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Try-Outs: High School and College PDF Print E-mail
Written by Joe Slowinski   
Friday, 13 October 2006
Here is one of my posts on the USBC Bowling Talk forum responding to a coach who was asking about how-to conduct a try-out at the high school level. When evaluating bowlers in a try-out process, you want to gauge a holistic picture of each bowler.  I recommend that you evaluate the following: (1) physical game quality; (2) bowling skill; (3) commitment to bowling; and (4) fitness level.

CONDUCTING A BOWLING TRY-OUT: A BRIEF INTRODUCTION

JOE SLOWINSKI, USBC SILVER-LEVEL COACH, BJI TOP 100 COACH 2005 & 2006 

When evaluating bowlers in a try-out process, you want to gauge a holistic picture of each bowler.  I recommend that you evaluate the following: (1) physical game quality; (2) bowling skill; (3) commitment to bowling; and (4) fitness level. 

BOWLING SKILL

Start with several days of bowling on multiple lane conditions and on different surfaces if possible.  Do what you can.  If you can have three days, five games daily, bowling on three conditions, then that will do.  Have the bowlers collect data on their bowling.  Ideally, you want to see pocket percentage, carry percentage, spare percentage (single and multiple pin conversion rates) and split leaves.  You can also observe how each bowler plays the lane condition.  With various patterns, you can determine the level of a bowler's knowledge of lane play.  This will provide you as the coach with both an evaluation of the bowlers as well as data to develop an individual improvement plan.  To find some challenging conditions, visit http://www.bowlingmembership.com/sportbowlingsite/lanemachine_index.asp    These patterns will reveal the bowler's real ability and show you where they need the most one-on-one attention.  Stay away from the bumper house conditions.  By choosing a challenge, you are setting a standard of excellence from day one.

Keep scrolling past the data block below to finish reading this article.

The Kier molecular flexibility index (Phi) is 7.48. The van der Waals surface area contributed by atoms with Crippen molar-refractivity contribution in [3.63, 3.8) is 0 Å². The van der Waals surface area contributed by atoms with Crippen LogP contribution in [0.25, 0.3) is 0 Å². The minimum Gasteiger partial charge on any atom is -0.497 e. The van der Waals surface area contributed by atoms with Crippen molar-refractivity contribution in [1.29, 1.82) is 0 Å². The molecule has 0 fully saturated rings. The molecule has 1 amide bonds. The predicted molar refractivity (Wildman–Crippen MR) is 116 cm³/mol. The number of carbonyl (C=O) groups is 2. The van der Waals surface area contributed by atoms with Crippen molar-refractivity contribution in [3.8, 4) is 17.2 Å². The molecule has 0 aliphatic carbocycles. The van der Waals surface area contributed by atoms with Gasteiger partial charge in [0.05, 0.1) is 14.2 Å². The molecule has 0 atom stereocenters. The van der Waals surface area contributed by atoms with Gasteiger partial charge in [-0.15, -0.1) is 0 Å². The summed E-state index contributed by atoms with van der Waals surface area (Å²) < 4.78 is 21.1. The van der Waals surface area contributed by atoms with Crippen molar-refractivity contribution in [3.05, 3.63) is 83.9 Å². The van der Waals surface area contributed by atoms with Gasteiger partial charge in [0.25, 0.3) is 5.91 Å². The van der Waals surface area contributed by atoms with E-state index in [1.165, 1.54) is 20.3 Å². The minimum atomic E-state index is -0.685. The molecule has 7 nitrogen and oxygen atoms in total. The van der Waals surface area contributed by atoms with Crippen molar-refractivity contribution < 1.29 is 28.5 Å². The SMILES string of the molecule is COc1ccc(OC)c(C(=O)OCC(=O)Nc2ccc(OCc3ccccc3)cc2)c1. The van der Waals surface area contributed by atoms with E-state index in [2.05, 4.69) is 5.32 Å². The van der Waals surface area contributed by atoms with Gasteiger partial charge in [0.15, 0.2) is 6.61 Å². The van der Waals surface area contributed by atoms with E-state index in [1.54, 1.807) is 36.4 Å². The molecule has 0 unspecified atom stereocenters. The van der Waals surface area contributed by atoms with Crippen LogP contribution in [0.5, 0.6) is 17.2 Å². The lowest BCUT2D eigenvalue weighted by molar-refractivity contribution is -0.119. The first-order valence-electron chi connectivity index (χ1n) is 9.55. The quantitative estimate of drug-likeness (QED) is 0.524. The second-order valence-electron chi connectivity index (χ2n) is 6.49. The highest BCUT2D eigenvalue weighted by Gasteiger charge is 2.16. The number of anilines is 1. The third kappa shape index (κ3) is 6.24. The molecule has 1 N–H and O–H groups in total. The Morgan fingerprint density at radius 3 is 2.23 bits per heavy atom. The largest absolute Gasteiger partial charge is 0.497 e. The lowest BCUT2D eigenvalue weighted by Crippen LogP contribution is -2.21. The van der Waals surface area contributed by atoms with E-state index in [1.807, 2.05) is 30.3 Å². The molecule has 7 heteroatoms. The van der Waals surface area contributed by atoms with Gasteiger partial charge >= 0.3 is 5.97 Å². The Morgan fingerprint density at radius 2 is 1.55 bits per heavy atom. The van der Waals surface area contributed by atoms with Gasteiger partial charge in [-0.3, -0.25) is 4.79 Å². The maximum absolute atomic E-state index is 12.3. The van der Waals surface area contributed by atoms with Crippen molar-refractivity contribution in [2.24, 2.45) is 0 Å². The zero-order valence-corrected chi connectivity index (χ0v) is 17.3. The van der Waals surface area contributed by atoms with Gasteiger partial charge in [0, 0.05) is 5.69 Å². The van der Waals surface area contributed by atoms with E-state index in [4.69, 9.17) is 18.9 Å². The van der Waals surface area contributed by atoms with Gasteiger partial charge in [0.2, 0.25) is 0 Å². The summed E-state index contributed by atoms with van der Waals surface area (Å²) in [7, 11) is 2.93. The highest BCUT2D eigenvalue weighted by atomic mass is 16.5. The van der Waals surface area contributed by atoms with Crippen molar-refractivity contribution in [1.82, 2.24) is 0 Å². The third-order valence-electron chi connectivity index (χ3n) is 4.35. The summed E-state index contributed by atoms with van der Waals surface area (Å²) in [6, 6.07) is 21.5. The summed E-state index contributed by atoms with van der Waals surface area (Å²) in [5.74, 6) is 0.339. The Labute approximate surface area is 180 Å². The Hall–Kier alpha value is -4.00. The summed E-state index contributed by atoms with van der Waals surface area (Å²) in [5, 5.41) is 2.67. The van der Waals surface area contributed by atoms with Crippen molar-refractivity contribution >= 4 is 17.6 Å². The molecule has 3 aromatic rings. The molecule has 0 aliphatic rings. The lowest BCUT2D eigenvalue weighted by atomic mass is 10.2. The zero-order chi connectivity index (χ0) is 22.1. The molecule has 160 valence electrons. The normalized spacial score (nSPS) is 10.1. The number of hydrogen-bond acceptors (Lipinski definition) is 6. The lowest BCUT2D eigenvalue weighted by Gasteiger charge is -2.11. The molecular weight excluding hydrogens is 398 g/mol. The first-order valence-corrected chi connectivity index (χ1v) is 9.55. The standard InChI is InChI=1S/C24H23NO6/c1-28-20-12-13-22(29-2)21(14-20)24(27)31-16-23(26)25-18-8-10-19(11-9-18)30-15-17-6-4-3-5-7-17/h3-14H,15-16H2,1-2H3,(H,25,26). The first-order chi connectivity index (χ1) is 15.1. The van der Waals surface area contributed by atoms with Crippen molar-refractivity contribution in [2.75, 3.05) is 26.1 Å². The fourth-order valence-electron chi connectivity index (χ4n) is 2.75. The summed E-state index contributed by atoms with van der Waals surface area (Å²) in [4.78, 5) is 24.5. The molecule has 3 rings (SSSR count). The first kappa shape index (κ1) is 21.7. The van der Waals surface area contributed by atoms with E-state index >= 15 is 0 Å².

PHYSICAL GAME ASSESSMENT

During the bowling portion, you can evaluate the bowler's physical game strengths and liabilities such as timing, free swing, stance, foot placement, etc.  In addition, if you can, try to gauge some of the characteristics of the bowler: speed consistency, rev rate, axis of rotation, etc.  This will allow you to determine individual needs that can go into an individual improvement plan. 

FITNESS LEVEL

In regard to fitness, research has shown that fitness level is correlated positively to bowling performance especially in females.  Start with three simple tests: (1) time to run 800 meters; (2) time to do 25 push-ups; (3) time to do 25 sit-ups.   Bowling programs should include fitness training during the season as well.  Once again, you are establishing high standards from day one.  This will allow you to see who is fit, who is in okay shape and those who are not in shape. 

COMMITMENT

Finally, you want to talk with each individual bowler during the try-out.  Consider this an interview and evaluation of commitment.  In addition, you will begin to develop a rapport with your bowlers from day one, an important component of high performing teams.  What is their motivation for participating in bowling?  What is their history in the sport?  What are their goals?  This will help you see a level of commitment to improvement and dedication to the sport.  And, this will help you see who is a team player and who is participating for their own glory. 

CLOSING THOUGHTS

The try-outs should not only measure who should be on the team.  You are establishing the culture, expectations, routine, etc.  Be sure to start with a warm-up stretch, team meeting and conclude with a cool-down stretch.  Your commitment to the routine will make the transition to the team more smoothly.  In addition, the try-out process provides you with data to develop individual improvement plans.  Coach effectiveness literature has shown that coaches that focus on the individual improvement of skills rather than score will have a more productive season.  Specifically, bowlers will feel more positively, learning and grow more and have a better rapport with their coach.  So, begin with the data you collected from the try-outs.  Sit down with each bowler and have them work on weaker areas during part of the training.  This will aid you and the bowler in establishing concrete, practical and measurable improvement goals.

 

 
Last Updated ( Friday, 13 October 2006 )
 
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